Unlike prolifers, who apparently regard a raped woman as animal that’s now been bred, who will just naturally “forget” the rapist in the comfort of having her calf.

        • Tally Marx

          “I stand by her right of reason an conscience.”

          Perhaps pro-lifers aren’t the only ones with clouded vision. You apparently cannot see irony and contradiction in your own views. There are two human beings involved in every abortion: a woman and her offspring. Funny how you can acklowedge killing a two month old born human as a violent, indecent act, but killing an eight month old unborn human is just an act of conscience.

          • Alexandra

            I’m sorry but how often do you think people get abortions at 8 months?

            Late term abortions are only legal in extreme cases. The overwhelming majority of abortions are done while still in the embryonic stage.

            Pro-choicers are not rooting for killing viable fetuses, nor to all of them find late term abortions ethical. No one is arguing that it is a good idea to have an abortion past the point of viability.

          • Tally Marx

            I used eight months, but it could be however old. Two weeks, two moths, two days. It is a human individual from the moment of conception, and that is a biological fact. Killing a human individual is killing a human individual, period, and it makes no sense to focus solely on one human involved to the exclusion of the other (and that goes both ways). I can’t read skinny comments, so if you wish to reply please do so under my original comment.

          • Mari

            It’s a woman’s decision. Her body her choice. Simple as that. You shouldn’t be able to tell me I can’t have an abortion no more then I should be able to stop you from cutting your hair. It’s a callous metaphor but your body belongs to you. No one should force me to carry a child if I don’t want to. And even if the law changes women are still going to seek abortions. They will just be forced to see unfit doctors in unhealthy environments.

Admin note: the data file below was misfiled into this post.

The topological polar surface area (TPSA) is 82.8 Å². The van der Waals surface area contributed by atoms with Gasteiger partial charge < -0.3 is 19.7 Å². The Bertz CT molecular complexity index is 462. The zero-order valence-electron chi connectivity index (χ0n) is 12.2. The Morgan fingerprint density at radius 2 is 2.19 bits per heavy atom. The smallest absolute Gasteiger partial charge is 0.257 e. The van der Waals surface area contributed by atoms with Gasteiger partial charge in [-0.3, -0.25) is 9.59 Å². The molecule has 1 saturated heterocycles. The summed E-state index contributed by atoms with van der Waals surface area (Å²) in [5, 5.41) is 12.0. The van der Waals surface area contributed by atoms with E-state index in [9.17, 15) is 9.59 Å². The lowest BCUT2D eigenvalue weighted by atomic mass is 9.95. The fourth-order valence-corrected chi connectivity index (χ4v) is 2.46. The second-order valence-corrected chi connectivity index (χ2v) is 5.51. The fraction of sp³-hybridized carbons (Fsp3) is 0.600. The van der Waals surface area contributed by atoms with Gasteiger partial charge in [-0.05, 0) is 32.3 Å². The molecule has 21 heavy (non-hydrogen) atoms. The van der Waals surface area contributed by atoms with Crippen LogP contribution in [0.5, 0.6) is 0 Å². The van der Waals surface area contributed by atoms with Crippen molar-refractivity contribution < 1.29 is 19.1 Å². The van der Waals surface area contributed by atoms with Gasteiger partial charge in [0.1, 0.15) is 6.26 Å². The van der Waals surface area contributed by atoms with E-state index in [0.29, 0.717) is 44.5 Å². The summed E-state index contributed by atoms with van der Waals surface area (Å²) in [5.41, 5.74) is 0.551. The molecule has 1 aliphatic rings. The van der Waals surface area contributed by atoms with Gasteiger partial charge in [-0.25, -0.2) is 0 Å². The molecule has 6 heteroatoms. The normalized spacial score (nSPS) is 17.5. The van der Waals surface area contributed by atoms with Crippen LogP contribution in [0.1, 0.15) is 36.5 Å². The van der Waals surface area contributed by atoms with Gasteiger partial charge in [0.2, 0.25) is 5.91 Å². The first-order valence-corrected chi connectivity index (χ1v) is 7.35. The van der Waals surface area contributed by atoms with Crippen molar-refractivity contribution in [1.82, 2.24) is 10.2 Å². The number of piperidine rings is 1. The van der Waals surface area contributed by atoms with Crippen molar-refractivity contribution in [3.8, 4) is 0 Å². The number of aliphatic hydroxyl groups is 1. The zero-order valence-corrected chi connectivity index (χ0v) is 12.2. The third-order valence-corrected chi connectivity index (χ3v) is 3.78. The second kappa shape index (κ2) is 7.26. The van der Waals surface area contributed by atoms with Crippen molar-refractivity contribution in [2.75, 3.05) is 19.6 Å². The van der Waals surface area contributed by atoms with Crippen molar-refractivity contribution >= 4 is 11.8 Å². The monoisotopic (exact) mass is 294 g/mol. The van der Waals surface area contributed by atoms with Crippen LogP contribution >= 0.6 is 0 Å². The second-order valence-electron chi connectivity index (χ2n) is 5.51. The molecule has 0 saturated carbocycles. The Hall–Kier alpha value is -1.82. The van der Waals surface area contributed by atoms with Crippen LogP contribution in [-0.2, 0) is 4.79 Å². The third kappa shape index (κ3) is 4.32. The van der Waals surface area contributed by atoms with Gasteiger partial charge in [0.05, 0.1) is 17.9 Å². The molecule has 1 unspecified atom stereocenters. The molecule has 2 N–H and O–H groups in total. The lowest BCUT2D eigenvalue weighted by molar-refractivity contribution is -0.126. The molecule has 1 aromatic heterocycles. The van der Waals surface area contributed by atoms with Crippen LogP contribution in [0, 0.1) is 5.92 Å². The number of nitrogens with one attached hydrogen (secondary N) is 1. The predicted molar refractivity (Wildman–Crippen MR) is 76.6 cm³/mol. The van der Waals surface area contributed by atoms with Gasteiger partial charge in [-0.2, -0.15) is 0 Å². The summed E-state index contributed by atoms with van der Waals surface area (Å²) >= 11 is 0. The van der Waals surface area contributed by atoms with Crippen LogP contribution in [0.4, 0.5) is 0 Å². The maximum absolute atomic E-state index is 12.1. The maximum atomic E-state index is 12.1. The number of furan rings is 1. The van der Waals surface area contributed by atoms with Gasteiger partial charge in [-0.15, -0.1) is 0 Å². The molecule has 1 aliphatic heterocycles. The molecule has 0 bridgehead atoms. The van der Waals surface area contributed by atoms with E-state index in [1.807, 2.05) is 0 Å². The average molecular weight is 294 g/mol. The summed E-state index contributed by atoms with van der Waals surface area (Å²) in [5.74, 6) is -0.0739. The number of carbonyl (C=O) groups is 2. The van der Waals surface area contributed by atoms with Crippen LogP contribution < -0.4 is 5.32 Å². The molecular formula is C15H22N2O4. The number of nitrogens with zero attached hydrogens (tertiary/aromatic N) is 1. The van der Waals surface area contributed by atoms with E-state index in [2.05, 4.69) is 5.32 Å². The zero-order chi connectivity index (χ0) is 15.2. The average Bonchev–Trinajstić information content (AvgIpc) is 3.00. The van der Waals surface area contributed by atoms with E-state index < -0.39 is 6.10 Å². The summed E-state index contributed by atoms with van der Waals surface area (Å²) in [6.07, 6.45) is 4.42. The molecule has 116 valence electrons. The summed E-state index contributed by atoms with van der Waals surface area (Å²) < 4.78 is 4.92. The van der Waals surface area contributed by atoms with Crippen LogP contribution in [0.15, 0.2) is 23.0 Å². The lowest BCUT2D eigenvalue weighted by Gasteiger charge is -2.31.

• Tally Marx

            Mari, let’s say there is a set of conjoined twins, A and B.  A is very tired of being stuck to B and opts for a surgery to have them separated.  The docs say that B is too weak to survive the surgery, but in nine months will be strong enough to undergo the separation.  Would it be right for A to insist on the operation now knowing that it will kill her twin?  No.  So, while I agree that a woman can do whatever she wants with her body, we can’t ignore the fact that it is not her body that is being ripped to pieces in an abortion.  You can do whatever you want with your body *except* hurt other people’s bodies: that’s how it should go, and that standard applies to everything *except* abortion.  It makes no sense. (If you wish to reply, please do so under my first comment, as I can’t read skinny comments)

          • Lily

            I love you for this analogy! I’m totally using it in the future, since any analogy concerning non-humans is (sadly) misunderstood (though jut wait, someone will find a way to be offended by comparing a woman and her baby to conjoined twins. And I will weep for that person).

          • Jake

            You are only forced to carry a child in the extremely rare case of rape. Any other time you were part of the action that placed the child in your womb therefore incurring a moral responsibility to at least give said human a chance at life.

          • char

            And that is the real reason you are pro life. To punish women for leading a sexually active life in accordance with their desires. That is why the pro life scene is dominated by men. Pathetic.

          • Alexandra

            The skinny columns are horrible!

            I don’t actually have anything to add beyond that.

    • HappyDad

      Glad you continue to read Marc’s blog

    • Alessij66

      Mr. EdinburghEye:

      I am praying for you in hopes that you may be enlightened to the fact that a fetus is human. You contradict yourself when you say that you are on the side of choice and respect for the human conscience. You deny the person inside the womb the right to use their conscience and make their own decision. You deny that person to tell us what he wants, what his conscience- untainted by the devils of society- would choose. I do not know who was comparing women to farm animals but when you say that it is okay to kill a person you compare that baby to a pig in a slaughterhouse. Also of a baby of rape is a gift. Isn’t every baby a gift? If you do not believe that than i sincerely hope that you never have children. I know i wouldn’t want my parents to think of me as anything other than a gift. My sister’s rape experience taught me that the cure to the traumatic effects of a rape is love. Love is shared constantly and in amazing quantities by babies and their mothers. Having that child could only help a victim of rape.